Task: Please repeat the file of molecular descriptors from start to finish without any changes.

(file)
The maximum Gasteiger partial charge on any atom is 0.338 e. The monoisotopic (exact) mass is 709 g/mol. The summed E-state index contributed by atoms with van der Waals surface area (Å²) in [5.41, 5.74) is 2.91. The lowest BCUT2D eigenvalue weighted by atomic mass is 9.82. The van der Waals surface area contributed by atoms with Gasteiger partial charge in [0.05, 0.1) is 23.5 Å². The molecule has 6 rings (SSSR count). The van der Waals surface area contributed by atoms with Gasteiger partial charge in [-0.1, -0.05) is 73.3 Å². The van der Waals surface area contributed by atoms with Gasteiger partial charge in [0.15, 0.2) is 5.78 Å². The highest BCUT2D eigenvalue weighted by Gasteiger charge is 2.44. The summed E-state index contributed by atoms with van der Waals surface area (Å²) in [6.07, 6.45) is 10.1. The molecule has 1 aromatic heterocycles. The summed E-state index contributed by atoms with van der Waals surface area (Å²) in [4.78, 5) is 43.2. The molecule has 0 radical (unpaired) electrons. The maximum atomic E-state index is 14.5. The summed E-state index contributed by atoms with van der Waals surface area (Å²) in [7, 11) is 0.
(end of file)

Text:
The maximum Gasteiger partial charge on any atom is 0.338 e. The monoisotopic (exact) mass is 709 g/mol. The summed E-state index contributed by atoms with van der Waals surface area (Å²) in [5.41, 5.74) is 2.91. The lowest BCUT2D eigenvalue weighted by atomic mass is 9.82. The van der Waals surface area contributed by atoms with Gasteiger partial charge in [0.05, 0.1) is 23.5 Å². The molecule has 6 rings (SSSR count). The van der Waals surface area contributed by atoms with Gasteiger partial charge in [-0.1, -0.05) is 73.3 Å². The van der Waals surface area contributed by atoms with Gasteiger partial charge in [0.15, 0.2) is 5.78 Å². The highest BCUT2D eigenvalue weighted by Gasteiger charge is 2.44. The summed E-state index contributed by atoms with van der Waals surface area (Å²) in [6.07, 6.45) is 10.1. The molecule has 1 aromatic heterocycles. The summed E-state index contributed by atoms with van der Waals surface area (Å²) in [4.78, 5) is 43.2. The molecule has 0 radical (unpaired) electrons. The maximum atomic E-state index is 14.5. The summed E-state index contributed by atoms with van der Waals surface area (Å²) in [7, 11) is 0.